PERSONAL AND SOCIAL EDUCATION
by Zsuzsa Vathy
Zhena Zhurbina teaches all three Szixtin children. This is possible because she is an excellent Russian teacher, sought-after by primary as well as secondary schools. She works long hours and besides teaching, in other words in her spare time, she is a supervisor at a boarding school. But even this is not too much for her, she is a glutton for work, her sense of vocation energizes her, increases her strength.
Zsuzsa VATHY - Born in 1940, She is mostly well known for her short stories. Her first volume of short stories appeared in 1970 followed later by other volumes of short stories and novels all well received. You are reading here an excerpt of her forth coming novel.
Zhena Zhurbina is holding a PSE class. She is wearing a black skirt, a red sweater, brand new beige socks. There is a scarf around her neck, perhaps she has a sore throat. Irén Hege, who sits in the front row, says it is not a scarf but a stocking that she is wearing around her neck. She may be right. - The form mistress takes PSE very seriously; in the first half of the lesson she deals with politics, in the second half with class affairs. The first half is given over to society, she says, the second half to the class community, because the one is built upon the other.
The lesson, as always, began with quotations from Lenin. - What did he say about electricity? What did he say about the proletariat? What did he say about religion? - for Zhena Zhurbina loved Lenin as others love their fathers, her chosen father in place of the cast-off one.
'Who said...' asked Zhena Zhurbina, walking up and down between the rows, then turned to face the class. 'Who said: Electricity supersedes God?' Silence. 'Who said it? Who?' The class, as one, shouted: 'Lenin!' They looked at each other, that is, they all looked at Ivanka: he always took the lead. He knew about such things. And anyway, who else could have said it?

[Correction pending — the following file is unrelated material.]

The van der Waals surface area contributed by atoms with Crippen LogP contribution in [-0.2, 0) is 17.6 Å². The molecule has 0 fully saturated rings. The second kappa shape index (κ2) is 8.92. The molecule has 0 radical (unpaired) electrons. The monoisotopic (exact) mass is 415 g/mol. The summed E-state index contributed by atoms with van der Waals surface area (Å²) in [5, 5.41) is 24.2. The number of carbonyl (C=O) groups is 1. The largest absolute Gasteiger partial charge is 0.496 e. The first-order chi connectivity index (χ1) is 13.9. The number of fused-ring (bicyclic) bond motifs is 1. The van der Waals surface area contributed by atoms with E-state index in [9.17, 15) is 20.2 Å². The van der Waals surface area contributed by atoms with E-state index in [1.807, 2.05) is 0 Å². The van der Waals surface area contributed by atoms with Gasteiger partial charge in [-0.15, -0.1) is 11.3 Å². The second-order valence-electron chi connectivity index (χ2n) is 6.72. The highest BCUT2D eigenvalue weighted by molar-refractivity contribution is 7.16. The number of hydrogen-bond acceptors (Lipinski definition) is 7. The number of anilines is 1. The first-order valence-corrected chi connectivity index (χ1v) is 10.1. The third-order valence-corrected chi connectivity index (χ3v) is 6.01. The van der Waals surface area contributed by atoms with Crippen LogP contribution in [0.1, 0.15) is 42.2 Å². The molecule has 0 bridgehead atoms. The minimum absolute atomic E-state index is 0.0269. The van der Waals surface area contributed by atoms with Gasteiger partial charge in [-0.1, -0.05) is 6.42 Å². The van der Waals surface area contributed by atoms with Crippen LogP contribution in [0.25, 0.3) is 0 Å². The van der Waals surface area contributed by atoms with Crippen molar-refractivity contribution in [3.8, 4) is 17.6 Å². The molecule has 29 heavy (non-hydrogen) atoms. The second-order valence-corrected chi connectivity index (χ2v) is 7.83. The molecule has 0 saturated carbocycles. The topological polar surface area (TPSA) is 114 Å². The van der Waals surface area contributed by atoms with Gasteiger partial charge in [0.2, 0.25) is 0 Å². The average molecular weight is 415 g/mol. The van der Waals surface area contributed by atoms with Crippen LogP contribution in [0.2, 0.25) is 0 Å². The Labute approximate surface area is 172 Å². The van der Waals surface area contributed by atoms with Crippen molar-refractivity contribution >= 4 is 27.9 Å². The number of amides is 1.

'The proletariat is the vehicle of the meaning of history.' - 'Who said it?' The class enthusiastically roared: 'Lenin! He said it!'
The form mistress looked appreciatively at her pupils. Her class. Her clever, intelligent class!
'The next one will be a longer quotation. Pay attention now!' Zhurbina's face softened, suffused with joy. 'The gods were created out of ignorance and fear. The proletariat liberates the workers from their belief in the afterlife by offering them a better life in this world.'
The class was silent. Zhena Zhurbina had never cited those words to them before. No wonder, she had found them in Lenin's 'Selected Speeches' just the night before. The whole class looked at Ivanka. The hope of the class stood up and hesitantly said: 'Stalin?'.
Zhena Zhurbina sighed. 'No. Those were His words also.' The form mistress straightened her red cardigan, turned to face the class and said that the next question would be the last, but the most important one. 'Who said: The proletarian dictatorship uses force if need be.' Pause. 'Ruthlessly, promptly and unhesitantly.' The form mistress' eyes flashed. 'Anyone who does not understand this is not a revolutionary!' - 'Who said it? Who said it,' she asked again.
The class, dismayed, remained silent. 'Don't you know?' asked Zhurbina, disappointed. 'Why don't you answer me?' Only two people replied. 'Lenin,' said Ivanka, quietly. 'Lenin,' repeated Szabó.
The form mistress nodded. 'Yes, Lenin said it,' she said. And added, with awed, self-conscious pride: 'His words were a message to us Hungarians. A message addressed to the leaders of our Hungarian Soviet Republic.'
A one-armed inspector 'from the county' came to supervise Zhena Zhurbina's teaching. The one-armed man must have been a person of importance, they wouldn't have sent just anybody to inspect the complex methods of pedagogy. The inspector had dark wavy hair, a composed but purposeful face, and was wearing beautiful, hand-sewn shoes, a short-sleeved shirt and trousers, no jacket. This was at once a protest against the customary attire of former times - a previous intelligentsia shall not prescribe how he should dress, tie, jacket etc.
Zhena Zhurbina stared at him the way she must have stared at the abbot when she took First Communion as a child. It was the true bolshevik who stood before her, the New Man personified, in whom intellectual ability was combned with modern erudition, the kind of man the party sends to the schools of villages and towns to help create and educate the New Man in a calm, cool, collected way. When he smoothed his short proletarian moustache with his right hand, the teacher's eyes misted.